The company HUTIRA – VISION, s.r.o., has been awarded an innovation voucher for basic research and development in the field of wastewater treatment and recycling from wineries. The aim of the project, in which it is working together with the Institute of Process Engineering at the University of Technology, is to design a technology that will reduce the cost of processing wastewater from wineries.

There are 17,000 hectares of vineyards in the South Moravian Region, managed by a total of 16,000 growers. However, wineries produce large volumes of wastewater, which often cannot be discharged into the sewerage system and therefore not into the wastewater treatment plant due to the level of pollution.

This should be changed by the joint project of HUTIRA – VISION, s.r.o. with the Institute of Process Engineering of the Faculty of Mechanical Engineering of the University of Technology, which is co-financed by the European Union. Our experts, alongside scientists, will assess the possibilities of wastewater treatment from winery operations and develop a technology proposal that would eliminate the shortcomings of standard solutions and at the same time achieve the required wastewater treatment.

“We have verified through experimentation that our technology enables the treatment of winery wastewater to meet the conditions for discharge to a wastewater treatment plant. In particular, we monitored the chemical oxygen demand (COD) parameter. Thanks to our technology, its value can be reduced by more than 95%, thus achieving the requirements of wastewater treatment plants,” says Petr Hajný, director of HUTIRA – VISION, s.r.o.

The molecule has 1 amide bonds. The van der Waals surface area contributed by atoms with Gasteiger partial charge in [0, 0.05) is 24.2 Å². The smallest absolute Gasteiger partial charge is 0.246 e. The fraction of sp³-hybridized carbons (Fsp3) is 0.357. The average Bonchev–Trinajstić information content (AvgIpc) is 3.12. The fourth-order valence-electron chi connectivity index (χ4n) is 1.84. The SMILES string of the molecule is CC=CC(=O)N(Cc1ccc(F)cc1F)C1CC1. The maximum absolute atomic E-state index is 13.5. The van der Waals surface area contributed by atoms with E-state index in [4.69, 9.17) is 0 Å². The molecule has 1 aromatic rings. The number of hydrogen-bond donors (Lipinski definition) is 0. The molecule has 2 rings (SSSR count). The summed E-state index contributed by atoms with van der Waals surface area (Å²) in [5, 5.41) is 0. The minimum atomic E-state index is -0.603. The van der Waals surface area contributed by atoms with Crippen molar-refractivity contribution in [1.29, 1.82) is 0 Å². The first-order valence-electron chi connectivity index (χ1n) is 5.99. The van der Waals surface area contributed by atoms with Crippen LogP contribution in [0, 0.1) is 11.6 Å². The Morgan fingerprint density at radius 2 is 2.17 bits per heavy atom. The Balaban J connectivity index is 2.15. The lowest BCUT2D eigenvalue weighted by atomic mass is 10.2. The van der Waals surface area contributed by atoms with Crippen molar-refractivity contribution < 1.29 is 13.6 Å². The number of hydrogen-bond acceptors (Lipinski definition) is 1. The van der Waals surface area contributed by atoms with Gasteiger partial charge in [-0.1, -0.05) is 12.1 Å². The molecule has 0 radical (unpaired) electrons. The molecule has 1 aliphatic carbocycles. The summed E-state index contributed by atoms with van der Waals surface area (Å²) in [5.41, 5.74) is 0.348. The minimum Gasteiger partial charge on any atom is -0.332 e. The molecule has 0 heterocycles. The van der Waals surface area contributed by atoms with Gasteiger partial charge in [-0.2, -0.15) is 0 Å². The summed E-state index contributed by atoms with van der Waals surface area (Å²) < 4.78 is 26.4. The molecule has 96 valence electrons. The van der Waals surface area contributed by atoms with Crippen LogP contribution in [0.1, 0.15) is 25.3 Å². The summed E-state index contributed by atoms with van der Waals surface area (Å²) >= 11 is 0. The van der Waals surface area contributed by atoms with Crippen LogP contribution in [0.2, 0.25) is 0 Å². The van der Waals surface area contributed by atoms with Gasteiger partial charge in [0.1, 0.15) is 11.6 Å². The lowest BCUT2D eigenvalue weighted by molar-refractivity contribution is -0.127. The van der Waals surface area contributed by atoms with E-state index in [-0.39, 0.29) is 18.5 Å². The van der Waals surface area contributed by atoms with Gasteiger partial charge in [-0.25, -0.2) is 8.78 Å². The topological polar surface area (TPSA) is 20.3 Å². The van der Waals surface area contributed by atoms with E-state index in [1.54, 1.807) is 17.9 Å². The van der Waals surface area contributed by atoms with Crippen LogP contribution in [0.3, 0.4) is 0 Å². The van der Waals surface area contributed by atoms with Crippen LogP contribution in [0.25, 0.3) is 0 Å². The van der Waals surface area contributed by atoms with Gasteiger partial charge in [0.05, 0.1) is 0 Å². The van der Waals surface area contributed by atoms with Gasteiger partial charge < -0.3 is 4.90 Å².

Based on these results, we are continuing our research and development, which has already moved into real operation, where we are testing the behavior of the technology on a semi-operational unit and trying to achieve the best possible results. The new technology will help winegrowers reduce the cost of wastewater treatment. Their current disposal is very costly. “In addition, we try to reduce the investment costs for winemakers as much as possible for the acquisition and operation of the technology, but also for the necessary built-up area,” adds Hajný.